$OpenBSD: log.c,v 1.3 1997/09/01 23:24:25 deraadt Exp $
$OpenBSD: partab.c,v 1.3 1997/04/02 01:47:02 millert Exp $
$OpenBSD: remote.c,v 1.7 1997/09/07 12:23:59 provos Exp $
$OpenBSD: tip.c,v 1.8 1997/09/01 23:24:26 deraadt Exp $
$OpenBSD: tipout.c,v 1.6 1997/09/01 23:24:27 deraadt Exp $
$OpenBSD: uucplock.c,v 1.5 1997/09/01 23:24:27 deraadt Exp $
$OpenBSD: value.c,v 1.5 1997/09/01 23:24:28 deraadt Exp $
$OpenBSD: vars.c,v 1.2 1996/06/26 05:40:50 deraadt Exp $
$OpenBSD: biz22.c,v 1.4 1997/04/02 01:47:05 millert Exp $
$OpenBSD: courier.c,v 1.6 1997/09/01 23:24:28 deraadt Exp $
$OpenBSD: df.c,v 1.3 1996/06/26 05:40:52 deraadt Exp $
$OpenBSD: dn11.c,v 1.3 1996/06/26 05:40:53 deraadt Exp $
$OpenBSD: hayes.c,v 1.6 1997/04/02 01:47:06 millert Exp $
$OpenBSD: t3000.c,v 1.5 1997/04/02 01:47:07 millert Exp $
$OpenBSD: v3451.c,v 1.4 1997/04/02 01:47:07 millert Exp $
$OpenBSD: v831.c,v 1.4 1997/04/02 01:47:08 millert Exp $
$OpenBSD: ventel.c,v 1.5 1997/04/02 01:47:08 millert Exp $
...lots more output...
$ exit
Script done on Sat Sep 13 01:13:00 2003

It looks to me like the Interix team pulled from the 3.0 release tree. For the official party line on sfu, see: Among other things, Services for Unix provides all of those nifty userland UNIX utilities on Windows(tm). You know, the same ones you can get for free with MinGW or Cygwin .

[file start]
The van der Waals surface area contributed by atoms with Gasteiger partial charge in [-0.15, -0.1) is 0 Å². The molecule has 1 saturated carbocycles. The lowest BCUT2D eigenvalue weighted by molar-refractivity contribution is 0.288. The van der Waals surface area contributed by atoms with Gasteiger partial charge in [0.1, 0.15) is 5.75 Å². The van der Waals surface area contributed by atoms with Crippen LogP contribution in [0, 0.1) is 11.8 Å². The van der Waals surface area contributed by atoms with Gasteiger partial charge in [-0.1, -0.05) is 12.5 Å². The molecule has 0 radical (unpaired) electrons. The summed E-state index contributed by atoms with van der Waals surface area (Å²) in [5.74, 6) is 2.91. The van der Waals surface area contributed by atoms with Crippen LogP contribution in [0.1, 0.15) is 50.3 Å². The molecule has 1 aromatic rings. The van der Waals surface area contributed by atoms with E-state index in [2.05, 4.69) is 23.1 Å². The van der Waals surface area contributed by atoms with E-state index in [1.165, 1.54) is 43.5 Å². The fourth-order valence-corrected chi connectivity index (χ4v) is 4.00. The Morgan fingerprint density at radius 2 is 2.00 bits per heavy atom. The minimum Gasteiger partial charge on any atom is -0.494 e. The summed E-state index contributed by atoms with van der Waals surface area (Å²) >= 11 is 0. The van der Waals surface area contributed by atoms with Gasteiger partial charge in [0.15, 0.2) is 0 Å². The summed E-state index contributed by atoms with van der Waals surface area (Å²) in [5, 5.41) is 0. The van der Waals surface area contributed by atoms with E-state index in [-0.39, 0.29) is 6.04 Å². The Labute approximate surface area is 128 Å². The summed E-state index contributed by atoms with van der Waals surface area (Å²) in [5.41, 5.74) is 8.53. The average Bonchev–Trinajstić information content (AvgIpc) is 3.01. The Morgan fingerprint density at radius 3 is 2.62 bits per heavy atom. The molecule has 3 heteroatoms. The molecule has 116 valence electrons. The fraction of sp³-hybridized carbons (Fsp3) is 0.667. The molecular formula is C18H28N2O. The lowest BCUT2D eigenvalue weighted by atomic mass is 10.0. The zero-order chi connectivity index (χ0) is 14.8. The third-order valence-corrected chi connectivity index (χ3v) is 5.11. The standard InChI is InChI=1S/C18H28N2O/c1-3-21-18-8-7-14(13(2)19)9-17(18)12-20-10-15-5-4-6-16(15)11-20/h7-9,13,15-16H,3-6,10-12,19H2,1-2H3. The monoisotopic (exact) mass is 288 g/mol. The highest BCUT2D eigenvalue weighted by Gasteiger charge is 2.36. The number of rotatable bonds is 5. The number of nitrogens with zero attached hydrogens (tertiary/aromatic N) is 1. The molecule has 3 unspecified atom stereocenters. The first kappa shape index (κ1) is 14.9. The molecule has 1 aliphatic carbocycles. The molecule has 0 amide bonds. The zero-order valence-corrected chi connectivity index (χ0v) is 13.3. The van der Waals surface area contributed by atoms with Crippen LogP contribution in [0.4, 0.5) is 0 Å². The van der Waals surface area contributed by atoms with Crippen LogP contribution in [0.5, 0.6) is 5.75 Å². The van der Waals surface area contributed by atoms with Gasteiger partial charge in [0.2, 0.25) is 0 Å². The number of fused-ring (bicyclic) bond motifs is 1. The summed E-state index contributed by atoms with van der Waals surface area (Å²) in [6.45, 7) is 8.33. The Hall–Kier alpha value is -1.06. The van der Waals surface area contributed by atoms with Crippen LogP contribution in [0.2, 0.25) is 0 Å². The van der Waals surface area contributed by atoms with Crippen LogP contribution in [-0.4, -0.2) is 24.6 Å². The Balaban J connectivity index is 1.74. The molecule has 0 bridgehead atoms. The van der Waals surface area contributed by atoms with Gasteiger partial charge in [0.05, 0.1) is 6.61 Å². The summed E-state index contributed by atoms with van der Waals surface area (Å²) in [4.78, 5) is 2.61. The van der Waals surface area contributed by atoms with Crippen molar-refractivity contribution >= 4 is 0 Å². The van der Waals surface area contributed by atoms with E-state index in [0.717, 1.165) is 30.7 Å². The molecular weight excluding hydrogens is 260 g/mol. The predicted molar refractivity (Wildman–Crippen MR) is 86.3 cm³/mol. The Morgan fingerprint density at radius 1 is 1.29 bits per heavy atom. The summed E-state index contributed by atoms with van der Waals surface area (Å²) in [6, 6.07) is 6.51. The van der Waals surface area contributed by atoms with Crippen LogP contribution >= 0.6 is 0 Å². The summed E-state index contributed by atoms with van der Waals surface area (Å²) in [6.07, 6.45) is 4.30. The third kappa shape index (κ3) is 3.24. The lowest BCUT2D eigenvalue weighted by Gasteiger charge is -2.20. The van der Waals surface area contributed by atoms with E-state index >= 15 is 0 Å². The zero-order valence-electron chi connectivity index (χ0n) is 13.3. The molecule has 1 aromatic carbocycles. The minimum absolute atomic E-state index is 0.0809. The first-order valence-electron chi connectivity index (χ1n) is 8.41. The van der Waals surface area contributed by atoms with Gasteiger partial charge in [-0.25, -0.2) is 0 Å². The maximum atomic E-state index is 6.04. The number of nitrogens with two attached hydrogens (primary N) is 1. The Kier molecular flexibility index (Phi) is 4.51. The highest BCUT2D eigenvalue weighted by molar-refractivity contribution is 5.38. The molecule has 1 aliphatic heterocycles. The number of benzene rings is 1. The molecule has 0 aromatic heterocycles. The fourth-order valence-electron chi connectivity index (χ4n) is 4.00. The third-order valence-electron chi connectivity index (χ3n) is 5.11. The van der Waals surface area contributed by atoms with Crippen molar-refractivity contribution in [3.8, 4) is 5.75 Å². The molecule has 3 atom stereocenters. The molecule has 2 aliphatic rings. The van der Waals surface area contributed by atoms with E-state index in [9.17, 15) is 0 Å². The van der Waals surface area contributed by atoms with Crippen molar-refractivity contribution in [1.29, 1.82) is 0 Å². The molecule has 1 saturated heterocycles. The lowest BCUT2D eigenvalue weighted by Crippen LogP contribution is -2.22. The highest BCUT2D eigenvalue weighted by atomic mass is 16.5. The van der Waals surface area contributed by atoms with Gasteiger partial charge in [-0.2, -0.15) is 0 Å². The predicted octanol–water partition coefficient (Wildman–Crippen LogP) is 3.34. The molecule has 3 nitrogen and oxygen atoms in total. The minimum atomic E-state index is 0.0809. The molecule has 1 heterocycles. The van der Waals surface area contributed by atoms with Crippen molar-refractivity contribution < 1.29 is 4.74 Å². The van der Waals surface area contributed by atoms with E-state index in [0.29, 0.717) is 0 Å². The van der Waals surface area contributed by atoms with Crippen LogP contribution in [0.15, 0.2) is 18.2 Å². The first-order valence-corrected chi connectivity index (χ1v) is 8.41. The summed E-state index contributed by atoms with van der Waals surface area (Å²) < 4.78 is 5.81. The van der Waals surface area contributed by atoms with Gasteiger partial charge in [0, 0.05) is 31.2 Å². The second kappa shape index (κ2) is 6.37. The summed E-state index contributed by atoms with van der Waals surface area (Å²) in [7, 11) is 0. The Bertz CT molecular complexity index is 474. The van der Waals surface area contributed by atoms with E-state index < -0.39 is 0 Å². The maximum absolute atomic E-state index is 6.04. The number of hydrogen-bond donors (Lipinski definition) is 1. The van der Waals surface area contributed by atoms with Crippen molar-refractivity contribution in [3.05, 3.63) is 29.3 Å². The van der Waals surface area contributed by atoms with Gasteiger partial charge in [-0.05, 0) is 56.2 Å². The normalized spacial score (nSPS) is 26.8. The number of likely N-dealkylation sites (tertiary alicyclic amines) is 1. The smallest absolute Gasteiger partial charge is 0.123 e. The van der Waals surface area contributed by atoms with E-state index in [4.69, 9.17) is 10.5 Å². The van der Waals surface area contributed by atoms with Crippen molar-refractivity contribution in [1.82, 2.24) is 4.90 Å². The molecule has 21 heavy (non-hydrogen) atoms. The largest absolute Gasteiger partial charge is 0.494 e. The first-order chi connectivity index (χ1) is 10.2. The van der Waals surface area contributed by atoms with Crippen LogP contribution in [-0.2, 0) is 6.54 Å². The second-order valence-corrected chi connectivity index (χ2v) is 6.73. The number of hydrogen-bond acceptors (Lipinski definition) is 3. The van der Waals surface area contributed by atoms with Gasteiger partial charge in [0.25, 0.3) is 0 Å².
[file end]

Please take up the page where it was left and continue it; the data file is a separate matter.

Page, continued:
(Comments are closed)

  1. By Anonymous Coward () on

    Ok. Baby mulching I can deal with, but restribution by Microsoft? Don't let the Linux people know, or we'll never hear the end of it!

    1. By Anonymous Coward () on

      Microsoft has been using BSD code forever, it's not a big surprise.

    2. By Anonymous Coward () on

      If you read the documentation on Microsoft's website, you'll find they also include gcc, g77, and other GNU licenced software as well.

      1. By Anonymous Coward () on

        Which you'll also note they provide downloadable source code for (and the option to buy it on a CD). I see no similar service for the OpenBSD code, as if that would be a tremendous inconvenience for them. Obviously they aren't required to, but still...

        Its an interesting case study for open source licenses anyway. Here Microsoft has created a (presumably) marketable product made up largely of both BSD and GPL licensed software. So much for all their "GPL is bad" rhetoric, I guess.

        1. By Anonymous Coward () on